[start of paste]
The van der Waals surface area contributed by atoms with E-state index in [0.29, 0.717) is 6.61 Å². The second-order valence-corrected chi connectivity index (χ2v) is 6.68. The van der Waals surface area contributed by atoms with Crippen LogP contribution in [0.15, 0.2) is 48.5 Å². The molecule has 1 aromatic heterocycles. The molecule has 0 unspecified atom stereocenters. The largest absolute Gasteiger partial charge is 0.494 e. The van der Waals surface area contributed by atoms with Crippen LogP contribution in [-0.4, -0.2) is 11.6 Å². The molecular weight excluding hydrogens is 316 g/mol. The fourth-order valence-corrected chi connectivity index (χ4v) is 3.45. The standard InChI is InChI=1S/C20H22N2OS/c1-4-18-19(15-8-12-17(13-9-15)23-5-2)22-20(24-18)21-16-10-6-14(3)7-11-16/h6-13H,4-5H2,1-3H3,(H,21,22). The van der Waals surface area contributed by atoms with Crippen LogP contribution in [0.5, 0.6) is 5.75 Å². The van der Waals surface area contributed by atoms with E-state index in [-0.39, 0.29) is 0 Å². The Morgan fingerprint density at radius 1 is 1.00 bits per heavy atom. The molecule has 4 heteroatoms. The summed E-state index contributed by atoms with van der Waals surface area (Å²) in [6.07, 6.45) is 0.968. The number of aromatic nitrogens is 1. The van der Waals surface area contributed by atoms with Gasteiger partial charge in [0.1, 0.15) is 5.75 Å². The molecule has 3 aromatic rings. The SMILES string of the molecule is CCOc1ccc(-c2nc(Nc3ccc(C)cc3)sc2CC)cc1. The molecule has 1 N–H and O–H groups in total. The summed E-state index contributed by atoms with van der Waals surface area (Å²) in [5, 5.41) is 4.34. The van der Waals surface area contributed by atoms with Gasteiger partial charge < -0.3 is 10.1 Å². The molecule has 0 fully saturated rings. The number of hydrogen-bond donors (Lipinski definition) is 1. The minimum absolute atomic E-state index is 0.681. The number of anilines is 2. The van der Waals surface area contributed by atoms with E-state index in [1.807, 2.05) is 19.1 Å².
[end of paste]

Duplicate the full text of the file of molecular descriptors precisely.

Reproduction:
The van der Waals surface area contributed by atoms with E-state index in [0.29, 0.717) is 6.61 Å². The second-order valence-corrected chi connectivity index (χ2v) is 6.68. The van der Waals surface area contributed by atoms with Crippen LogP contribution in [0.15, 0.2) is 48.5 Å². The molecule has 1 aromatic heterocycles. The molecule has 0 unspecified atom stereocenters. The largest absolute Gasteiger partial charge is 0.494 e. The van der Waals surface area contributed by atoms with Crippen LogP contribution in [-0.4, -0.2) is 11.6 Å². The molecular weight excluding hydrogens is 316 g/mol. The fourth-order valence-corrected chi connectivity index (χ4v) is 3.45. The standard InChI is InChI=1S/C20H22N2OS/c1-4-18-19(15-8-12-17(13-9-15)23-5-2)22-20(24-18)21-16-10-6-14(3)7-11-16/h6-13H,4-5H2,1-3H3,(H,21,22). The van der Waals surface area contributed by atoms with Crippen LogP contribution in [0.5, 0.6) is 5.75 Å². The van der Waals surface area contributed by atoms with E-state index in [-0.39, 0.29) is 0 Å². The Morgan fingerprint density at radius 1 is 1.00 bits per heavy atom. The molecule has 4 heteroatoms. The summed E-state index contributed by atoms with van der Waals surface area (Å²) in [6.07, 6.45) is 0.968. The number of aromatic nitrogens is 1. The van der Waals surface area contributed by atoms with Gasteiger partial charge in [0.1, 0.15) is 5.75 Å². The molecule has 3 aromatic rings. The SMILES string of the molecule is CCOc1ccc(-c2nc(Nc3ccc(C)cc3)sc2CC)cc1. The molecule has 1 N–H and O–H groups in total. The summed E-state index contributed by atoms with van der Waals surface area (Å²) in [5, 5.41) is 4.34. The van der Waals surface area contributed by atoms with Gasteiger partial charge < -0.3 is 10.1 Å². The molecule has 0 fully saturated rings. The number of hydrogen-bond donors (Lipinski definition) is 1. The minimum absolute atomic E-state index is 0.681. The number of anilines is 2. The van der Waals surface area contributed by atoms with E-state index in [1.807, 2.05) is 19.1 Å².